Opinion | Don’t judge sources from their clips

#CancelNetflix sprung up due to clips taken from the recent ‘Cuties’ film, but this hashtag movement fails to understand the purpose of the film’s creation.


Tate Hildyard

Photo illustration by Tate Hildyard

Yujun Cai, Opinions Columnist

On Sept. 9, a tweet caught tons of attention from the public, published by @MaryMargOlohan.  The tweet is a clip from the movie “Cuties,” depicting an underaged twerk crew, generating enough outrage to spark #CancelNetflix. While the scene itself is grotesque, that is a point the critics fail to understand. While there are numerous points to criticize in the film, by clipping it out of context, critics fall into an unfortunately common modern way of thinking — clipping and shipping.

Cuties was made to be a critique of the modern ways in which children are sexualized. The director, Maïmouna Doucouré, said in an interview with Zora, a medium publication for women of color, that it was meant to be an explicit condemnation of hypersexualization. The discomfort and disgust people feel when watching scenes from the film is intentional – it’s meant to disturb the audience and make them understand this isn’t just a fictional dance, but a depiction of what exists out in the world.

But this wave of #CancelNetflix misses that. Their concern is not that these depictions are accurate reflections of real life – their only concern is the depictions in the film itself. They think that Netflix is a left-wing media company that is attempting to normalize pedophilia.

Unfortunately, this isn’t anything new to online discourse.

Confirmation bias is a tendency to interpret certain things in accordance with their prioritized belief and past memory.

Human beings are lazy in mental processing, and that’s why we have two models of mental systems to process information—system 1 and system 2.

System 1 helps intuitive response and reaction which processes information automatically without much mental energy.

System 2 helps conscious judgement which requires logical and effortful processing.

Because humans only possess limited mental energy, usually system 1 takes the responsibility of interpreting our current situation. With social media, we’ll oftentimes take our first gut response and respond immediately. After all, what’s more authentic than your first take?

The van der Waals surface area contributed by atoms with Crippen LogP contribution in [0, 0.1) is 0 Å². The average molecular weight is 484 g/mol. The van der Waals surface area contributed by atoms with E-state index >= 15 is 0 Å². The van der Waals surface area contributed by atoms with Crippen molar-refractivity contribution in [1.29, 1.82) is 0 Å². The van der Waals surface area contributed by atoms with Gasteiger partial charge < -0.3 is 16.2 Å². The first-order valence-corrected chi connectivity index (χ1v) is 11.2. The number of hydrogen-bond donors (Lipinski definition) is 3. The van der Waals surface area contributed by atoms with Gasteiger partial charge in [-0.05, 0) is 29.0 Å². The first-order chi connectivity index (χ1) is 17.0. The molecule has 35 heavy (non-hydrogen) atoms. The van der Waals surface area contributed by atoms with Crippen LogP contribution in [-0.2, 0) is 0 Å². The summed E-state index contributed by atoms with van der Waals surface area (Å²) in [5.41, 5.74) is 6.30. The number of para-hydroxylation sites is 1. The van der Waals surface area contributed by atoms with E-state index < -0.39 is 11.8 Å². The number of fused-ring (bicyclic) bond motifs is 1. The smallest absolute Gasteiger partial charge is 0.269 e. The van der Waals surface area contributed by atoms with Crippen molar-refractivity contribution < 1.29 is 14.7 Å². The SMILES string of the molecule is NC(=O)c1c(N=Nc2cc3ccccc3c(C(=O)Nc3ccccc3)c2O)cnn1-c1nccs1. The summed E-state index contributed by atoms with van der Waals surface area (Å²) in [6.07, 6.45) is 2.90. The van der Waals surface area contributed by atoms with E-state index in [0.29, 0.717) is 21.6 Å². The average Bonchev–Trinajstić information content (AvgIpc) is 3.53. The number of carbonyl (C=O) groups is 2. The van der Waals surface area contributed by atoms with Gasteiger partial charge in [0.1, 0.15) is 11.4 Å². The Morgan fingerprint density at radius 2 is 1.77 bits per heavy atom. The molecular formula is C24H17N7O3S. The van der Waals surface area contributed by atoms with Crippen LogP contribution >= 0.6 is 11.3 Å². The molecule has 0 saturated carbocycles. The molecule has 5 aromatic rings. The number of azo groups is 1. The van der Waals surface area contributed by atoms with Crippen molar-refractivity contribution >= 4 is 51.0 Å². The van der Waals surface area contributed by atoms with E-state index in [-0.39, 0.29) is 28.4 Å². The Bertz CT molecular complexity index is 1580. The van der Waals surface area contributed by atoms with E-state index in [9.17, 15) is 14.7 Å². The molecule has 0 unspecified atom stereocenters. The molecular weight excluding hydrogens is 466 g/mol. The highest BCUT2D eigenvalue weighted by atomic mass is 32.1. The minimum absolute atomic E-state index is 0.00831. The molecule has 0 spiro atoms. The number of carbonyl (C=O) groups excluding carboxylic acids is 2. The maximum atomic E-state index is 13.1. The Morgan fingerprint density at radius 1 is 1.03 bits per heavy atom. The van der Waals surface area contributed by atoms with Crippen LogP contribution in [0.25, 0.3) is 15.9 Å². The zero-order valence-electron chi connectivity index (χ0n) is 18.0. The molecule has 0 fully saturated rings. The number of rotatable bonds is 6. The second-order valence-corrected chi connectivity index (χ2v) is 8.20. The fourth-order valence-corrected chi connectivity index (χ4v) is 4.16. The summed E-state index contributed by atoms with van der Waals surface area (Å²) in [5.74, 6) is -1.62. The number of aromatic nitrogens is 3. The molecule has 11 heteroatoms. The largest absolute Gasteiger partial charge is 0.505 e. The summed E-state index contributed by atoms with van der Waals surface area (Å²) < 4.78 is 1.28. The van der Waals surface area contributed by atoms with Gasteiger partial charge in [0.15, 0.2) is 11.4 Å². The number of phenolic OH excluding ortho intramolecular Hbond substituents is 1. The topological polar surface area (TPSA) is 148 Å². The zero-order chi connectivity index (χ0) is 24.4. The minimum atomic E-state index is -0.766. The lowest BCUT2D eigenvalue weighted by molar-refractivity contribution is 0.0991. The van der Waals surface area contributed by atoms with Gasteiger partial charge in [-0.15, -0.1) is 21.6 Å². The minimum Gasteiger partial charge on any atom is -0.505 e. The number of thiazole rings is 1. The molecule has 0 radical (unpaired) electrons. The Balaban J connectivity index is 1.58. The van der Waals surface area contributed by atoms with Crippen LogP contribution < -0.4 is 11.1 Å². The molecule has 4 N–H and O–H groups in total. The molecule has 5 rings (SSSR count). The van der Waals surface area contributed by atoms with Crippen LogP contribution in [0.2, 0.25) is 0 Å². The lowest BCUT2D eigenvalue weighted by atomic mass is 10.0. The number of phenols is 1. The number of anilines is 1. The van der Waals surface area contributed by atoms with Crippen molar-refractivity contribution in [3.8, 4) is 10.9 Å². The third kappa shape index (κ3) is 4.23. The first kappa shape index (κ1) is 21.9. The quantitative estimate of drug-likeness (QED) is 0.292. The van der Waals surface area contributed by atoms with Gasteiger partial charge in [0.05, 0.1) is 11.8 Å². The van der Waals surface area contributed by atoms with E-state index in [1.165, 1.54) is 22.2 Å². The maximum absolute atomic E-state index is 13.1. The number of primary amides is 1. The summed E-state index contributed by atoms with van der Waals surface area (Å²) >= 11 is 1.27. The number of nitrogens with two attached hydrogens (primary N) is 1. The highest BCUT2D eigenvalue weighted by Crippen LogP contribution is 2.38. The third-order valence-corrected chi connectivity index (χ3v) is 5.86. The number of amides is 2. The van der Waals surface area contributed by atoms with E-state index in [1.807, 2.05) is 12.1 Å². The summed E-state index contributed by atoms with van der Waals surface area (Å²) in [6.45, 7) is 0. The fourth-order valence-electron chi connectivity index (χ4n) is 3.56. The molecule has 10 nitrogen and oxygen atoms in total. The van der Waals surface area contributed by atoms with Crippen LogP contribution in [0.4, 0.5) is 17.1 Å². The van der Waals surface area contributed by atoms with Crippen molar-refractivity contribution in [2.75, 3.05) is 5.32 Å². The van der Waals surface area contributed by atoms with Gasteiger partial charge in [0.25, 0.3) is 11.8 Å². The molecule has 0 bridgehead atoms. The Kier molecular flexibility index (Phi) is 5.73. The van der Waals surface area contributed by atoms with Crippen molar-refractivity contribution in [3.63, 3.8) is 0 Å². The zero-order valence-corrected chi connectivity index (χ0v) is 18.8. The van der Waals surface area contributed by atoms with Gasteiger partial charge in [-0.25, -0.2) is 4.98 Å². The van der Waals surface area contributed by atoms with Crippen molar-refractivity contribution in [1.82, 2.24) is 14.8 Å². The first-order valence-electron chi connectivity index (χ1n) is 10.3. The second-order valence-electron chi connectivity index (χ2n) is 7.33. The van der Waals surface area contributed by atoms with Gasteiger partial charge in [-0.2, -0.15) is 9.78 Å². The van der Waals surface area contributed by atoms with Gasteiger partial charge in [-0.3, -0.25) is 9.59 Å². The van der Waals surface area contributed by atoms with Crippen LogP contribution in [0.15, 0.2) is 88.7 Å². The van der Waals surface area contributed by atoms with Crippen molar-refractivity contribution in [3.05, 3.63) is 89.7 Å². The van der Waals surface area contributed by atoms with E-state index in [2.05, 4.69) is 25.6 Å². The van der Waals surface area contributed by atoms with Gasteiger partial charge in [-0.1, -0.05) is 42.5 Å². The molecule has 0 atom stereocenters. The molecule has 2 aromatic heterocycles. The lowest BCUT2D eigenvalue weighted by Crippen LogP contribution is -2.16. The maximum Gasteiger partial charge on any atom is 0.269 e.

But that’s not how good discourse is made. This initial, knee-jerk reaction doesn’t get down to the deeper level of what’s being discussed here. By shutting discussions down and just blanketly stating “this is bad, all depictions of this are bad,” that stifles the capacity to bring awareness to these issues.

There are already depictions of sexual assault, rape, murder, and more in mass media – why aren’t those given as much attention as Cuties?

This is not to say that Cuties is free from criticism because of its intentions. The end result of the film’s creation is still more than capable of producing harm. There are ways to irresponsibly depict acts that occur in real life.

This phenomenon of taking things out of context isn’t just for films though. It happens all the time in politics, with single off-hand statements or photos being taken out of context for attack ads that levy charges that have no merit to stand on.

Without ever searching for context or background on claims, people will make accusations and come to conclusions on their own.

If we want to have social media be a place for discussion and intellectual engagement, we need to stop attacking samples of fragments taken out of context regardless of the source. It doesn’t help anyone to attack a position that doesn’t exist, which is what is frankly, happening more than ever this election cycle.

Stop taking things out of context. Learn about the topic before commenting on it and think before sending your next post.

Columns reflect the opinions of the authors and are not necessarily those of the Editorial Board, The Daily Iowan, or other organizations in which the author may be involved.